Biz / Tech

Online grocery orders surge amid outbreak

Ding Yining Wang Xinzhou
Deliveries of fresh food and daily necessities have boomed in Shanghai as people turn home-bound.
Ding Yining Wang Xinzhou
Edited by Wang Xinzhou. Subtitles by Andy Boreham.

Online delivery platforms have mobilized to fulfill an explosion in fresh food and household item orders from local residents, who are advised to better stay at home amid the ongoing coronavirus epidemic.

Alibaba's fresh food vendor Freshippo said it has prepared 250 tons of packaged vegetables and 80 tons of bulk vegetables for nearly 50 stores in Shanghai on Thursday, which is six times above normal volume. 

It also plans to bring an additional 100 tons of vegetables everyday from farms in Shandong, Yunnan and Fujian provinces, said Huang Yifan, who is in charge of vegetable procurement for Freshippo in Shanghai. 

Since Chinese New Year's Eve, vegetable supplies at Freshippo have grown more than 50 percent from normal working days.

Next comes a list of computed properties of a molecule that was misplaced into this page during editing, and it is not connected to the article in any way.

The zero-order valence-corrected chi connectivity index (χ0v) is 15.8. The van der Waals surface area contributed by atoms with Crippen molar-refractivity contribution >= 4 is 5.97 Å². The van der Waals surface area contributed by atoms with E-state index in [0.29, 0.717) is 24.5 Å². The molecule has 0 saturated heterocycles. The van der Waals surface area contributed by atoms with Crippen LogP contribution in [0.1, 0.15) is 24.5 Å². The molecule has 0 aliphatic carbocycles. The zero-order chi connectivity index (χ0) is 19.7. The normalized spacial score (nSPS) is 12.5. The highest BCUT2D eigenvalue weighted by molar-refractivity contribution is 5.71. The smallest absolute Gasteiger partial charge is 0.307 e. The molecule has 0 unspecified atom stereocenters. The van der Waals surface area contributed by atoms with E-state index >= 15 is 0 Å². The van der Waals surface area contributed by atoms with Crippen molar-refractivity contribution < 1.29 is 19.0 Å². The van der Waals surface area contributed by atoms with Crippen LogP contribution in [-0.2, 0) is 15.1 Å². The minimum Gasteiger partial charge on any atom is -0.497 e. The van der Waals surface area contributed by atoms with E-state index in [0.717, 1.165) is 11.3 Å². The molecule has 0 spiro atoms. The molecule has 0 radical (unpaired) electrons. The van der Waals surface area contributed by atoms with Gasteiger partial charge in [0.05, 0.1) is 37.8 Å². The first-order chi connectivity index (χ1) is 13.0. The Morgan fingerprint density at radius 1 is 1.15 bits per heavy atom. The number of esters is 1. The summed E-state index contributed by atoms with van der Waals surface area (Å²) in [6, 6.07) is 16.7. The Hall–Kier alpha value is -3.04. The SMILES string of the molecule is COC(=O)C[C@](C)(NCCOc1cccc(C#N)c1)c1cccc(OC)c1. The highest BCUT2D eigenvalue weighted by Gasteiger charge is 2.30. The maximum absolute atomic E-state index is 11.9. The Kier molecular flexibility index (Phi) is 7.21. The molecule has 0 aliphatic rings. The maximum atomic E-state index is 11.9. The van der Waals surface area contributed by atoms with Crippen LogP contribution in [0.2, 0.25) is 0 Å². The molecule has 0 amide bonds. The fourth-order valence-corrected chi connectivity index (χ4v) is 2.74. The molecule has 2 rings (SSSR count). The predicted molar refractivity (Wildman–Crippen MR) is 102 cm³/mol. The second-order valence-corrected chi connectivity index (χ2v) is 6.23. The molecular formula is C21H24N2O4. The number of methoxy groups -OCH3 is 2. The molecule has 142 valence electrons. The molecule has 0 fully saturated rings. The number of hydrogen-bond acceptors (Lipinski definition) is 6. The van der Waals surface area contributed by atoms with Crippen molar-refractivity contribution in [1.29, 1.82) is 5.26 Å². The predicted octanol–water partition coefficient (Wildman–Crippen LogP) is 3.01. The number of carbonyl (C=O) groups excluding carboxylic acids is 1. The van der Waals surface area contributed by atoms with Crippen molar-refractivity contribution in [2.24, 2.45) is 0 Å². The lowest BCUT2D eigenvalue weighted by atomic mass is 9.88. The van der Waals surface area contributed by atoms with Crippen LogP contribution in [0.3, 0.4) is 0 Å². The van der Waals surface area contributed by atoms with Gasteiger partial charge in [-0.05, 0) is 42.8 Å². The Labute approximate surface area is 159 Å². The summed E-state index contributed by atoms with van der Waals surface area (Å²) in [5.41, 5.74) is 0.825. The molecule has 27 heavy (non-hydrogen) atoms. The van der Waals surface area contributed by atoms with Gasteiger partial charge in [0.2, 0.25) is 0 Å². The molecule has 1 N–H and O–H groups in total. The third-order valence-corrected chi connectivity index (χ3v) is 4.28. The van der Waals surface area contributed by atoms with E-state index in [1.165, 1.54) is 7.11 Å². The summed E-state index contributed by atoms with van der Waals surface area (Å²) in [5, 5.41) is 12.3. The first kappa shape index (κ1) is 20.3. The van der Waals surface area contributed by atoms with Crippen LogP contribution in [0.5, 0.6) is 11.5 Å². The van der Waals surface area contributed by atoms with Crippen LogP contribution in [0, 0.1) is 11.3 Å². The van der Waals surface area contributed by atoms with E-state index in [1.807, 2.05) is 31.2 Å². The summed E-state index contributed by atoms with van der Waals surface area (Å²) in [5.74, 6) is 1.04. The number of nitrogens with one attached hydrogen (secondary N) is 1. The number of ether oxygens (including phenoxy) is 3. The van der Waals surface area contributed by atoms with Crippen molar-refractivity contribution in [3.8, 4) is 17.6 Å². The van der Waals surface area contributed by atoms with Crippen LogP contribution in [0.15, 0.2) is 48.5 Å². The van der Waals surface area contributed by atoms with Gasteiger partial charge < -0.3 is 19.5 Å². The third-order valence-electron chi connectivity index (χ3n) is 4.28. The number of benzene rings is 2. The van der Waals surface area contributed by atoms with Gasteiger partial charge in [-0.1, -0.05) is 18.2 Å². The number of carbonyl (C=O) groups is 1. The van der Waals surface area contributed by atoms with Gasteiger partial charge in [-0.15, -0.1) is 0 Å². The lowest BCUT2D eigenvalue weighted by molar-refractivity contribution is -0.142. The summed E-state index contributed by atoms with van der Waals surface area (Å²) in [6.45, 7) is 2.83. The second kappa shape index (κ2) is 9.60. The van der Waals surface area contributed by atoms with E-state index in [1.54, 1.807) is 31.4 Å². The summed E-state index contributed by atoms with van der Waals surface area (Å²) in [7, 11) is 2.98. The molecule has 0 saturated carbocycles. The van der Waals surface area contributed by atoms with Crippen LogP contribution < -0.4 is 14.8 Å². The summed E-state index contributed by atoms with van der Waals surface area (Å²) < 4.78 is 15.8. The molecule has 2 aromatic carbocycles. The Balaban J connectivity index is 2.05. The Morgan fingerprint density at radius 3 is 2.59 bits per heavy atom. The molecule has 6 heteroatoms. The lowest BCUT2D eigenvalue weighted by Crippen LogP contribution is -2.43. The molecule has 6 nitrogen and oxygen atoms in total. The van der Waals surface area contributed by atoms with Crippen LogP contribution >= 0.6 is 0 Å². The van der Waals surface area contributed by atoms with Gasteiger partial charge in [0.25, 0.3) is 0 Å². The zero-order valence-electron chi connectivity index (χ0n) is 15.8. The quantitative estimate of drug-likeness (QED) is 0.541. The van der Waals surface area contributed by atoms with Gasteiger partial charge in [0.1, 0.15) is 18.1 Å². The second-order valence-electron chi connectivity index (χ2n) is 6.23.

Shoppers are also buying more in each order to reduce contact with delivery staff.

Wu Lian, an Eleme delivery driver and Hubei native, told Shanghai Daily that a normal supermarket order weighs less than 5 kilograms, but now local residents want to buy more staples and drinks and sometimes a single delivery can weigh 10 to 15 kilograms.

Wu said he's also doing fewer restaurant takeaway orders these days, and waiting longer for supermarkets to prepare delivery orders.

Meanwhile, Li Minmei, who is in charge of online delivery at Walmart's outlet in the Lingyun neighborhood of Xuhui District, has been working 15 hours per day amidst a boom in orders for daily necessities and fresh food. 

The number of orders from JD Daojia, which handles Walmart's delivery business, has jumped six times from a year earlier, said Li, and average spending is 10 times higher than normal.

On-demand delivery platform Dada JD Daojia, which handles online orders for supermarkets and grocery stores, said its sales volume jumped more than five-fold in the first four days of the Chinese New Year holiday (from January 24 to January 27) from a year earlier as consumers turn to online delivery for fresh food, staples and frozen items.

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